Q: What kind of research do you do for your books?
A: Aside from the traditional types of research (i.e. books, internet, experts) I like to actually see what I'm writing about. While time travel does not actually exist yet, pity, I did visit France and many of the locations featured in Past Her Time, including the Conciergerie Prison where Marie Antoinette was held. In a classic brain lapse moment, I also asked at the French Consulate where the Bastille prison was, since I wanted to check it out. (Note: it was the fall of the Bastille on July 14, 1789 that started the French Revolution.) I also collect antiquarian books, and the time navigation article that Gabriel reads in Past Her Time that unnerves Alex really exists, in a magazine called Gentleman's Quarterly. I even have the issue it appears in, from 1793!
Q: Do you base your characters on real-life people?
A: I do use certain personality quirks and expressions from my family and friends when creating my characters, and occasionally steal names. Anyone is fair game; meaning watch out if you're friends with me, you might just see that trademark eyebrow rise in one of my characters! (Hint: He's male.) And Alex's hair is the same as mine. But I can't kick butt.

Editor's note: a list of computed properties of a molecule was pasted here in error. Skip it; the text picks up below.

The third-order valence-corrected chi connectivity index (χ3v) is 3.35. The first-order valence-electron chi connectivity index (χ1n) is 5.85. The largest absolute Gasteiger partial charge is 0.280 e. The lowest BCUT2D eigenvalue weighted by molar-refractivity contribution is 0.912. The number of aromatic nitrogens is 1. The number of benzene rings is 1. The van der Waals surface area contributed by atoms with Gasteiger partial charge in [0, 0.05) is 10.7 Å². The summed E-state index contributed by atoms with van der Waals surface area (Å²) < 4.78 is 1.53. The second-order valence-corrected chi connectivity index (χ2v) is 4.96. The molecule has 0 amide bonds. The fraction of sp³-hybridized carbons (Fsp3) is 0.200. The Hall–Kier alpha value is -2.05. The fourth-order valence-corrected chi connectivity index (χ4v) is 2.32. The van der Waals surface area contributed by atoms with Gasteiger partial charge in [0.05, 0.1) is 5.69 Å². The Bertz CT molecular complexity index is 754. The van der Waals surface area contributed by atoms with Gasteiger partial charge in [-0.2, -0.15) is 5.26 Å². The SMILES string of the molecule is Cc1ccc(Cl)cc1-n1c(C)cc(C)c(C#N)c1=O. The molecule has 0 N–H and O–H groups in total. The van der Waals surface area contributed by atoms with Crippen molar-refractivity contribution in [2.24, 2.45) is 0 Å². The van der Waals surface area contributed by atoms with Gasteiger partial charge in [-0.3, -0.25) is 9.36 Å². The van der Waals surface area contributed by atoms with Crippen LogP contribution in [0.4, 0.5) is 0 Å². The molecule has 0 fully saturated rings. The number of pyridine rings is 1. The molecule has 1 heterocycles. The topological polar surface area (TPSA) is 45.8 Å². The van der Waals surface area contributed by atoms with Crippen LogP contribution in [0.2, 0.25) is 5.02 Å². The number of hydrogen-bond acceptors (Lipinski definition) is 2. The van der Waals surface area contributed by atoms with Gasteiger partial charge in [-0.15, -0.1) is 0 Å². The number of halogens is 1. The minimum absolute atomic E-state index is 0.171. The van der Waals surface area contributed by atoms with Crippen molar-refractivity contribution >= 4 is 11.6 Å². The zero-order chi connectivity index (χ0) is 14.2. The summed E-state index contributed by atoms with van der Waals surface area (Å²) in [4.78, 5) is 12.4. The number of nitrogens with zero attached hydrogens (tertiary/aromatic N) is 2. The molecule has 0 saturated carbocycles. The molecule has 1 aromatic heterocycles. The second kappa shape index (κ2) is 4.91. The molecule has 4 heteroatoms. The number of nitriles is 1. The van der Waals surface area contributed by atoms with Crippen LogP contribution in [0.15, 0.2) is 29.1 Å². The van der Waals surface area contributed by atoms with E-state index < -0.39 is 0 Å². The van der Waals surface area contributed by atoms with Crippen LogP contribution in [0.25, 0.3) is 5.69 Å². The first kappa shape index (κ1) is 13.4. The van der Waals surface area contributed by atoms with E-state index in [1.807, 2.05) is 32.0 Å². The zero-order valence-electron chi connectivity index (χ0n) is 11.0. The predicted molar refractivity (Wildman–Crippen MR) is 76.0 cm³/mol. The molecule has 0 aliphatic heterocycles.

Q: What inspired you to create the Lineage?
A: I come from a science fiction background, and grew up reading Robert A. Heinlein and Anne McCaffrey. As a big fan of romance novels, I wanted to see that same kind of world building, especially with regards to time travel. Most of the books I had read had a character picking up an antique cameo and whoops, she's back in 1886. Never mind that her actions with that handsome frontier cowboy might cause another Civil War. There needed to be rules and regulations, and consequences for interfering. There's a great short story that many people have probably heard of, it essentially proposed the Butterfly Effect. Step on a butterfly in one time period, and when you return, everything has gone to hell. There was even a movie with Ashton Kutcher.
Q: When did you first know you wanted to become a writer?
A: Seventh grade. My friend and I would spend all of our time working on a “spin-off” of Anne McCaffrey's Dragonriders of Pern series. I would like to offer my sincere apologies to her. Later, I minored in creative writing in college, although I don't think I fit their concept of a serious writer; I wasn't tortured or depressed and I didn't wear enough black. My major was Mass Communications, since my parents thought I needed an actual job while writing the Great American Novel.
Q: How do you find time to write?
A: I don't know. I think that's why I focused on time-travel. If I could unlock the secrets of the space-time continuum, then maybe I'd be able to find more time to write. That would be in between managing a soon-to-be kindergartener, a house, a husband, a day job and the hoped for legions of fans who will love this book and want me to finish the second and third ones. Until then, I write mostly at night, after the little nut has gone to bed. It can interfere with my love scenes though.
Please enable Cookies to use the site.
When Cookies are enabled, please reload the page